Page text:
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The Power of the Sung Word

Veteran soundtrack composer Jesse Harlin argues eloquently for the expanded use of the sung word in game scores.

Jesse Harlin, Blogger

March 20, 2009

5 Min Read

[In this audio feature, originally printed in Game Developer magazine, LucasArts' veteran soundtrack composer Jesse Harlin argues eloquently for the expanded use of the sung word in game scores.]

Cave ab homine unius libri is a Latin proverb that means "beware a man with only one book," and when sitting down to write choral music for entertainment media, it's the Latin texts that composers usually reach for first.

Rather than crafting meaningful text, many pieces of choral music for games or movie trailers contain a hodge-podge of random words or disconnected phrases.

For the most part, this seems to be due to tight deadlines, a Latin-illiterate audience, and a general sense that sounding like "Carmina Burana" will automatically result in an epic score.

This approach does a huge disservice to a choral score. The human voice is the most emotive of all instruments, as well as one of the most dynamic in terms of timbre and range.

Most importantly, the human voice is the only instrument that can communicate to the listening audience through the poetry of the written word.

Setting meaningful text to your music adds an emotional impact unachievable with any other instrument and holds the potential to captivate listeners and pull them deeper within the game world.

Real-World Alternatives

Latin may have been the original choral language at the birth of Western music, but it has been turned away from more and more since the late 15th century.

Hundreds of thousands of choral texts exist in the classical romance languages of French, Italian, and Spanish as well as German, English, and more unfamiliar texts in Chinese, Thai, Russian, and any other language with a cultural folk song tradition.

Since choral music has the ability to comment on drama in a way very much akin to the Chorus of traditional Greek theater, the first step when deciding to write choral music should not be which existing piece of classical repertoire to ape, but to think about what the choir can dramatically represent that makes it powerfully unique to your work.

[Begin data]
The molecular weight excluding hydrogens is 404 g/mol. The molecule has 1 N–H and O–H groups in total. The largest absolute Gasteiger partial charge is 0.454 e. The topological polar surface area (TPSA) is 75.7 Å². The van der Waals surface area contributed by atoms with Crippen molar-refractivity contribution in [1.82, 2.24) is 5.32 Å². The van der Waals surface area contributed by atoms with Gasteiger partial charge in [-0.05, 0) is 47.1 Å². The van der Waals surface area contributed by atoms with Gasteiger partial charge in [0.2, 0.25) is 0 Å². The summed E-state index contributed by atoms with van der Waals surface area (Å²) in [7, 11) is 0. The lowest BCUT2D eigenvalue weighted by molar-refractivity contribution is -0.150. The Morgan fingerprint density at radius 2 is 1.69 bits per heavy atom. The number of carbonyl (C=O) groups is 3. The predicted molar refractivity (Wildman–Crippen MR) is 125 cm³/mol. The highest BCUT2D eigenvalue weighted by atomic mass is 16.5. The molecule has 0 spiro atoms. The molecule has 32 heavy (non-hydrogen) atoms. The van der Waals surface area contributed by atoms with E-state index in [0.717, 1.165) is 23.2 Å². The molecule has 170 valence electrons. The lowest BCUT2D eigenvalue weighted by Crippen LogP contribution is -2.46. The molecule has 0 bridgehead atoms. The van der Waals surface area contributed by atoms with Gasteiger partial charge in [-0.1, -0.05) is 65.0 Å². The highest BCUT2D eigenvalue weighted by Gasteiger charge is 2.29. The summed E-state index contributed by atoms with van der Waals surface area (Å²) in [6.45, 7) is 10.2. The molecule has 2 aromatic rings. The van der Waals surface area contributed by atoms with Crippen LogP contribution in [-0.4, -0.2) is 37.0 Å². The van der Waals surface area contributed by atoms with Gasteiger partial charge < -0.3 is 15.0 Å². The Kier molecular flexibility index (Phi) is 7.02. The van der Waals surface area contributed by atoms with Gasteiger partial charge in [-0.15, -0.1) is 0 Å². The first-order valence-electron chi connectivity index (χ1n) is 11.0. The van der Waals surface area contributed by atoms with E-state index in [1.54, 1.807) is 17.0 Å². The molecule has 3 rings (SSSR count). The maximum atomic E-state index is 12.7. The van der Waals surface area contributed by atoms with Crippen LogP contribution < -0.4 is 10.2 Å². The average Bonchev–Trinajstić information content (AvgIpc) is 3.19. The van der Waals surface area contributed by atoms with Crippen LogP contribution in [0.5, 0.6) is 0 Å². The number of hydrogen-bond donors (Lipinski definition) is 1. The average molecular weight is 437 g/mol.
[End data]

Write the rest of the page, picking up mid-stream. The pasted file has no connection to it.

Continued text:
Rather than simply sounding epic in a generic sense, a choir can add to the music by tying the characters together with the plot and setting. Consider where the game takes place. Latin text is considerably less appropriate for a World War II first-person shooter than would be Wagnerian German.

Swords and sorcery fantasy games are almost always imbued with an Arthurian sense of early Anglo-Saxon mystique. Rather than using the crutch of cliched Latin, choral work in Gaelic or the Old English of Beowulf lends a noble fluidity to the sound while infusing it with an exotic unfamiliarity.

As a means of rooting the main character into the early-Christian world of Assassin's Creed, Jesper Kyd decided to select from multiple sources for his choral text making use of not only Gregorian chant, but also Muslim prayers.

Perhaps the most famous use of non-Latin text in game scoring, both God of War I and II employed bold choral arrangements in Greek in order to cement Kratos in the world of ancient Mediterranean mythology.

The Internet is a fantastic resource for quickly tracking down thousands of public domain texts in hundreds of languages. ChoralNet.org is a site where composers can find a wide array of choral texts in Hungarian, Hebrew, Swedish, Spanish, and Italian to name a few.

The oddly-named Robokopp (www.musicanet.org/robokopp) is an online resource of thousands of traditional folk songs from German drinking songs to French sea shanties and Welsh hymns.

The Internet is also an excellent resource for finding professional translators in every language imaginable, an invaluable resource for composers when writing their own lyrics or deciding to set text or poetry in a non-native tongue.

Off-World Alternatives

Whether it's the Pussycat Dolls performing in Simlish, the ancient Mando'a of Star Wars: Republic Commando, or the vocalizations of K.K. Slider in Animal Crossing, games have a rich history of utilizing vocal music in constructed languages as well.

A constructed language is any language that has been artificially built, such as Klingon, Tolkien's Elven languages, or Esperanto.

If your game is set in a completely alien world with completely alien inhabitants, a little extra time and care can result in a captivating new choral language unique to your new world.

Diehard fans will devour the content and it will help to sell the realism of a fabricated world.

When constructing your own language, if it will be used in music, remember that the most important aspect is its ability to be sung, so practice singing the words out-loud in order to test their ease of pronunciation.

Additionally, whatever spelling you may concoct for the official look of the written words, it's best to write the language into the vocal score in easily-understood phonetic spellings, as anything else will simply waste time on the scoring stage.

For more information than you could possibly ever want about creating your own language, you can find noted conlanger Mark Rosenfelder's language construction kit online at www.zompist.com/kit.html.

Even the world of synthesized choirs is expanding beyond Latin. When the next version of EastWest/Quantum Leap's popular Symphonic Choir library ships later this year, the preconstructed WordBuilder tool will contain new ready-made phrases in English, Italian, Russian, German, and even Elven.

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About the Author(s)

Jesse Harlin


Jesse Harlin has been composing music for games since 1999. He is currently the staff composer for LucasArts.You can email him at [email protected].

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